Users are incentivized to prove membership in legitimate sets, while illicit users cannot provide this proof.
zkSNARKs (zero-knowledge succinct non-interactive arguments of knowledge) play a crucial role in enabling privacy pools:
They allow users to prove membership in an association set without revealing which specific deposit is theirs.
The zkSNARK proof shows the user's coin ID is in the overall deposit tree and their provided association set tree.
However the actual mapping between coin IDs and deposits stays hidden.
This preserves privacy within the association set while still allowing the membership proof to be verified publicly.
The core idea of Privacy Pools is this: instead of merely zero-knowledge-proving that their withdrawal is linked to some previously made deposit, a user proves membership in a more restrictive association set.
In Tornado Cash, when making a withdrawal, users submit a zero-knowledge proof that shows:
They are spending a valid coin (deposit) that exists in the system
The coin has not already been spent
This proves the withdrawal is linked to some previous deposit, without revealing which specific deposit it is.
The core idea in Privacy Pools is to make this more selective and flexible. Instead of proving linkage to the set of all possible previous deposits:
Users specify an association set - a subset of deposits they want to claim the withdrawal is associated with.
They then prove membership in this more restrictive set, not the full set of deposits.
The association set could be "all deposits from users located in India"
Or "all deposits from trusted exchanges"
Or "all deposits except those flagged as risky"
By allowing this flexibility, users can selectively disclose some information about the withdrawal's origin while still preserving privacy within the association set.
This is more restrictive than just proving linkage to any previous deposit. But it also enables regulatory compliance, avoiding the problem in Tornado Cash, where funds were completely mixed together.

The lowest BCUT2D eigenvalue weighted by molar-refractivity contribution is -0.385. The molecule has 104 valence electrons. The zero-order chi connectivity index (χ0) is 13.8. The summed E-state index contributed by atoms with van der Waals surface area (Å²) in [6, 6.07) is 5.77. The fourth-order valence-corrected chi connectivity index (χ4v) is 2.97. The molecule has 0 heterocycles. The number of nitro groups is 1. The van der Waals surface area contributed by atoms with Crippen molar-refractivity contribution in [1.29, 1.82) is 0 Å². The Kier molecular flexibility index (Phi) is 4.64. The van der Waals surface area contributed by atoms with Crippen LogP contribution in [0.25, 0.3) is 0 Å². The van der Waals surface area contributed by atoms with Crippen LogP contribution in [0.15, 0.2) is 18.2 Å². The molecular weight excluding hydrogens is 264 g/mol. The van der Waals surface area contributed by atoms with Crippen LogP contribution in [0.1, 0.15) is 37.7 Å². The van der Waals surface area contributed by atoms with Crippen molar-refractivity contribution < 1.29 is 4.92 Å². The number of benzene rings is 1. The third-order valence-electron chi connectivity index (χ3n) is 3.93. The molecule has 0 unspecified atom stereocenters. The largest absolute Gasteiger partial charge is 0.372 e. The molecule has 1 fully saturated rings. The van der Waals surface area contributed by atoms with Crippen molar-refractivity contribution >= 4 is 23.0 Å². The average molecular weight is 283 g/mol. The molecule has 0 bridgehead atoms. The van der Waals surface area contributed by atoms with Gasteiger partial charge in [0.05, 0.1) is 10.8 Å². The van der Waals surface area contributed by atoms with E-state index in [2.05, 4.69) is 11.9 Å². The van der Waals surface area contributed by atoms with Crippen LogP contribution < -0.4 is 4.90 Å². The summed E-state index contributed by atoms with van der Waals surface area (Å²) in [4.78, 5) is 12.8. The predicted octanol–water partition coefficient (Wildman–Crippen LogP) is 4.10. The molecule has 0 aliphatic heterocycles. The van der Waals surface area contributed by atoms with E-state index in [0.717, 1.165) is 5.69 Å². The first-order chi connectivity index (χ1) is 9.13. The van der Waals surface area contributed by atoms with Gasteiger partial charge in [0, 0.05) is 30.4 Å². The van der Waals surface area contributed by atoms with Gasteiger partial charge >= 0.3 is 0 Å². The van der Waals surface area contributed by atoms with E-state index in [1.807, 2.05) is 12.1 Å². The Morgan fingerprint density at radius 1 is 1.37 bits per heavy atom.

zkSNARKs provides the zero-knowledge property that allows compliance proofs without full disclosure of a user's transactions.
Tornado Cash uses a universal anonymity set, meaning that all deposits and withdrawals are mixed together in one pool.
Privacy Pools uses a customizable anonymity set, meaning that users can choose which deposits and withdrawals they want to mix with based on their preferences and needs.
To understand the importance and use case of association sets, we need to delve deeper into the problems they solve and how they operate.
1. Transparency vs. Privacy: Public blockchains, by design, are transparent. Every transaction is visible to anyone who wishes to see it. This transparency brings trust and security but comes at the cost of privacy.
2. Regulatory Compliance: As crypto gains popularity, regulatory authorities worldwide are increasing scrutiny. They want to ensure funds aren't used for illegal activities like money laundering or financing terrorism. This often requires users to prove the legitimacy of their funds.
3. Complete Anonymity Issues: If users were to anonymize their transactions entirely, it would be challenging to establish trust with counterparties or satisfy regulatory requirements.
Imagine a scenario where you need to prove that you've paid your taxes without revealing your exact income. Instead of showing your exact tax return, you present a range (e.g., "$30,000 - $40,000").
The tax authorities can verify you're in compliance without knowing the exact amount you made.
In this analogy, the range is akin to the association set—it offers proof without complete revelation.
An association set refers to:
A set of deposits that a user claims their withdrawal could be associated with.
The user proves their withdrawal is associated with some deposit in the set without revealing which one.
Some properties of association sets:
Can be arbitrarily large or small, balancing privacy and compliance.
Generated by providers based on specific rules, e.g., excluding known illicit deposits.
User proves membership via zkSNARK without revealing their actual deposit.
Sets aim to satisfy regulatory requirements, e.g., excluding risky deposits.
No need to reveal the entire transaction history, just the association set.
This allows users to prove regulatory compliance at a high level, without fully disclosing all their transactions.